Next up was Big Blue Lavender Bay, purchased by banker and Sydney Swans chairman Andrew Pridham for $2.5 million in 2007 from a former Deutscher and Hackett auctioneer, Anita Archer, who later told a court she’d bought the painting from Peter Gant for $2.2 million. (The dispute was settled privately in 2012.) Guy Angwin, a Melbourne restaurateur, was given the third Whiteley, Through the Window Lavender Bay, by Peter Gant as security when the dealer fell behind on repayments on a loan Angwin had made to him.
Angwin had come to know Gant because his restaurant was near the dealer’s gallery and, in an error of judgment he has come to rue bitterly, he lent Gant a substantial sum of money.
It didn’t take long for investigators to wonder whether there might be a link between the problematic Whiteley trio and the McBride case and, as they began to sift through the piles of paperwork, one man’s name floated insistently to the top: Peter Gant, the Melbourne art dealer with a long history of fielding questions concerning the provenance of artworks he’d sold.
Once a well-respected gallery owner in Melbourne, Gant, now in his late 50s, ran Peter Gant Fine Art and Gallery Irascible in Carlton from the 1980s until 2010. Of medium height, with a full head of white hair and a turned-up nose, he looks like a regular Australian knockabout bloke. Gregarious, charismatic and a consummate networker, Gant moved effortlessly between the worlds of horse racing and art. Auction houses turned regularly to him when looking for premium stock for their shows. “He was a very respected dealer, someone who could get hold of really high-quality work,” says Chris Deutscher, from Sydney’s Deutscher Hackett auction house, who was once a close friend of Gant’s.
In the early days, Gant had been in business with another Melbourne dealer, Bill Nuttall, who still runs Niagara Galleries in Punt Road. Lauraine Diggins recalls the pair being close to some of the wealthiest art collectors in Melbourne. “Peter had this capacity for getting the trust of people,” she says, “and [he and Nuttall] did really well. But then they fell out and went their own ways.”
Controversy was never very far from Gant. As far back as 1989, Gant had sold a fake Russell Drysdale to a Sydney property developer, Robert Ojeda, and shared the commission with Chris Deutscher, who’d sourced the painting, in good faith, in the UK. When the client discovered it wasn’t authentic, he arrived at Gant’s gallery accompanied by an armed henchman to demand back his $250,000. According to later testimony from Gant, they locked him in the gallery along with the girls working for him at the time “and the big thug had a gun and demanded the money or else he said he was going to have me dead, my family dead”.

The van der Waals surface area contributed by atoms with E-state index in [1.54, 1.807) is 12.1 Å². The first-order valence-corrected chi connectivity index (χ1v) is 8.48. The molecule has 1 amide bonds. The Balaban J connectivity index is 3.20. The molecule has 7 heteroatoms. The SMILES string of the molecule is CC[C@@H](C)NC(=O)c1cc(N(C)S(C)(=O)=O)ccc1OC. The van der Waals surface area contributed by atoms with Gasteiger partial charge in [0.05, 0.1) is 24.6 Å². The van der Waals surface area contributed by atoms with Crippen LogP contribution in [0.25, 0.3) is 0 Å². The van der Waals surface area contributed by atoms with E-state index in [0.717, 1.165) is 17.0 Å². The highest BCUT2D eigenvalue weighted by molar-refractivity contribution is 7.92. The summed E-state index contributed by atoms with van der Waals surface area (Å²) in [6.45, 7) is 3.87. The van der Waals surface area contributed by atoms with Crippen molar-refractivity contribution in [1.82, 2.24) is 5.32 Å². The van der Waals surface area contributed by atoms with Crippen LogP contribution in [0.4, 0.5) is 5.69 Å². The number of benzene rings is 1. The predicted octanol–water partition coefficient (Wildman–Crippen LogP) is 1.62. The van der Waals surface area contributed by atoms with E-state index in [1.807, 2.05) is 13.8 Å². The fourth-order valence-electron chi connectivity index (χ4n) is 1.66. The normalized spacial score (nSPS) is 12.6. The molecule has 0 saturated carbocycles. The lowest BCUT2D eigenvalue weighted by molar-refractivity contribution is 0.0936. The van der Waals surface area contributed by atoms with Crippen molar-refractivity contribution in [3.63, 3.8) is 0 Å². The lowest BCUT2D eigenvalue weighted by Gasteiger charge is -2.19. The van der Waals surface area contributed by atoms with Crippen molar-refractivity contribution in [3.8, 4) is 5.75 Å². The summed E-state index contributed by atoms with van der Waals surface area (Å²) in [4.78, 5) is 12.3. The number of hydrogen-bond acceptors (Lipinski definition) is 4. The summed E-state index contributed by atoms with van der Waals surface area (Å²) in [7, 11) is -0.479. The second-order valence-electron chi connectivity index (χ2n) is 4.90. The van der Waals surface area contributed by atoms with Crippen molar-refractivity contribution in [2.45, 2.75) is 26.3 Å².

In 1993, Gant was charged with deception for selling a John Perceval he didn’t own, but acquitted. That same year he filed for bankruptcy, which was annulled after six months. And when, in 1998, John Playfoot appeared in a London court for selling a batch of Lalique glass that was alleged to have been irradiated to turn it purple, thus making it more valuable, he named Gant as the supplier.
Gant continued trading until another bankruptcy application in 2000. Again, he managed to pay off his debts to avoid bankruptcy. As later bankruptcy documents reveal, it was rich clients, friends and associates – Robert Le Tet, Guy Angwin and John Playfoot – who helped him out financially over the years.
Faun and Parrot, 1967, which depicts a grey axe-head figure, the faun, being attacked by a colourful parrot with a long, luxuriant tail, features several motifs that Australian modernist Albert Tucker was using in the late 1960s and closely resembles authentic works by the artist that appeared in an exhibition in Mexico City in 1968. Perhaps the forgers hoped that the works issuing from this period of his life would be less rigorously documented than others. Either way, they went about creating a trail of ownership, a provenance, that would strengthen the work’s legitimacy.
When Louise McBride bought her painting, the Christie’s catalogue named the owner as Barry O’Sullivan, the owner of engineering supplier Southern Bearings in Abbotsford, Victoria, whose father had allegedly bought it in the late ’60s from the Flinders Lane Tolarno Galleries in Melbourne.
But McBride later discovered that the painting had passed through multiple hands in a short time, allegedly bought by Peter Gant from O’Sullivan before being on-sold to Sydney dealer Alex Holland in late 1999. Holland then consigned it to Christie’s, where it was purchased by McBride in May 2000. At least two other Tuckers, later identified as problematic, were also sold by major auction houses at this time.
In a conversation with Good Weekend, O’Sullivan denies ever having been involved in consigning the work. “I have sold a Tucker through Gant, but not that one,” he says. He adds that he’d never seen a fax on his letterhead that had been used to back up the sale, via Christie’s, to McBride. It had been sent from Gant’s office fax machine, thus raising questions about who had been its author.
The question vexing investigators is this: who painted the fakes? The glossy red door of Victorian Art Conservation, Aman Siddique’s premises, was bolted shut on both occasions Good Weekend visited in August and a phone call to the restorer resulted in a hang-up as soon as I identified myself as a journalist.